Having started out in the mid-1970s directing shorts, Dutch filmmaker produced his feature debut in 1983. De Lift, released as The Elevator in the United States, told of a group of people murdered by the deranged eponymous machine, gaining critical acclaim and launching Maas’ career in his native country. Following the comedy Flodder, Maas returned to the thriller genre in 1988 with Amsterdamned, which would make its way onto VHS via Vestron Video. Refusing to be typecast, Maas then directed two comedy sequels and a small screen spinoff to his Flodder hit.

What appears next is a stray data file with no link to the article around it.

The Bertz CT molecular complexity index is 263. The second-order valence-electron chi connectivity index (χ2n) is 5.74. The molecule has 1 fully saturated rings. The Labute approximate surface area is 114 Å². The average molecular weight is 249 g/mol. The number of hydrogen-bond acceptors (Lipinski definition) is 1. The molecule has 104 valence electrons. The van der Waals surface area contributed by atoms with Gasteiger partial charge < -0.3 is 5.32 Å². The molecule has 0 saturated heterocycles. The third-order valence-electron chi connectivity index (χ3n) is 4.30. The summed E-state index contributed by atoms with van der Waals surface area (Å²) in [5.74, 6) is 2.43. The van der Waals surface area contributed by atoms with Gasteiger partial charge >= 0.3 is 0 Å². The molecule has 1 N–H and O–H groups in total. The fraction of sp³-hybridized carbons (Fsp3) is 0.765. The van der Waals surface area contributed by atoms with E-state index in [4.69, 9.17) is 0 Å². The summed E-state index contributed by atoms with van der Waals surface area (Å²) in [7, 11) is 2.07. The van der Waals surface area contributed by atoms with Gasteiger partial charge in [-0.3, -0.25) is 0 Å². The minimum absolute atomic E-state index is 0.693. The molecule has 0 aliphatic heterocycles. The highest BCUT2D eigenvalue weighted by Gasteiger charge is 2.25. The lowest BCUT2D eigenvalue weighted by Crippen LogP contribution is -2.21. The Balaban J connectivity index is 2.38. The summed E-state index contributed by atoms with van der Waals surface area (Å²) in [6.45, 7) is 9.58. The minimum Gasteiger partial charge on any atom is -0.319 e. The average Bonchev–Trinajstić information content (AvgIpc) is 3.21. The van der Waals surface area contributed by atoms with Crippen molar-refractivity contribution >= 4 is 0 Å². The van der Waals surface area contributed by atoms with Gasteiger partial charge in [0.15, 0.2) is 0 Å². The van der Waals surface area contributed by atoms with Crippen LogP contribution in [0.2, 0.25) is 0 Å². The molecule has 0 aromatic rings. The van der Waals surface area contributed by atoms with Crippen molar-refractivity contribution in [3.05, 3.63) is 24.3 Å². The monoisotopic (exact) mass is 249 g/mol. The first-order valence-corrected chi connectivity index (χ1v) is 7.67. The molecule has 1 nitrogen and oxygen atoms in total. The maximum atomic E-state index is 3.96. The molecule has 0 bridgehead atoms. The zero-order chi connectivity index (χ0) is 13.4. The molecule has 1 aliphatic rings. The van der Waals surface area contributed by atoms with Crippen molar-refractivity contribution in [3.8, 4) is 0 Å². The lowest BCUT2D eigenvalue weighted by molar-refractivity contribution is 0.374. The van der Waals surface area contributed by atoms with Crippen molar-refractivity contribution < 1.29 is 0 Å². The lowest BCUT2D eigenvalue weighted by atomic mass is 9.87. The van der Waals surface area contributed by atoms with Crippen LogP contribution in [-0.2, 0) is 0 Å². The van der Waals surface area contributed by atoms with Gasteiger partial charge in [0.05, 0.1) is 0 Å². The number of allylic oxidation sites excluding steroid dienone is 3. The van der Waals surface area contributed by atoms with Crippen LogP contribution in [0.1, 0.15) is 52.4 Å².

Do Not Disturb followed in 1999, in which American tourists William Hurt and Jennifer Tilly attempt to save their young daughter after she witnesses a murder, with comedian Denis Leary once again portraying a deranged villain following his appearance in Judgement Night. Maas then remade his earlier success De Lift as Down with James Marshall (Twin Peaks) and Naomi Watts (Mulholland Drive) in the lead roles. Most recently he developed the ambitious fantasy Sint.
Dick Maas talks about the Dutch film industry and the evolution of his career over the last thirty years.
Having grown up in the Netherlands, what was your first introduction to cinema and at what point did you decide that you wanted to become a filmmaker yourself?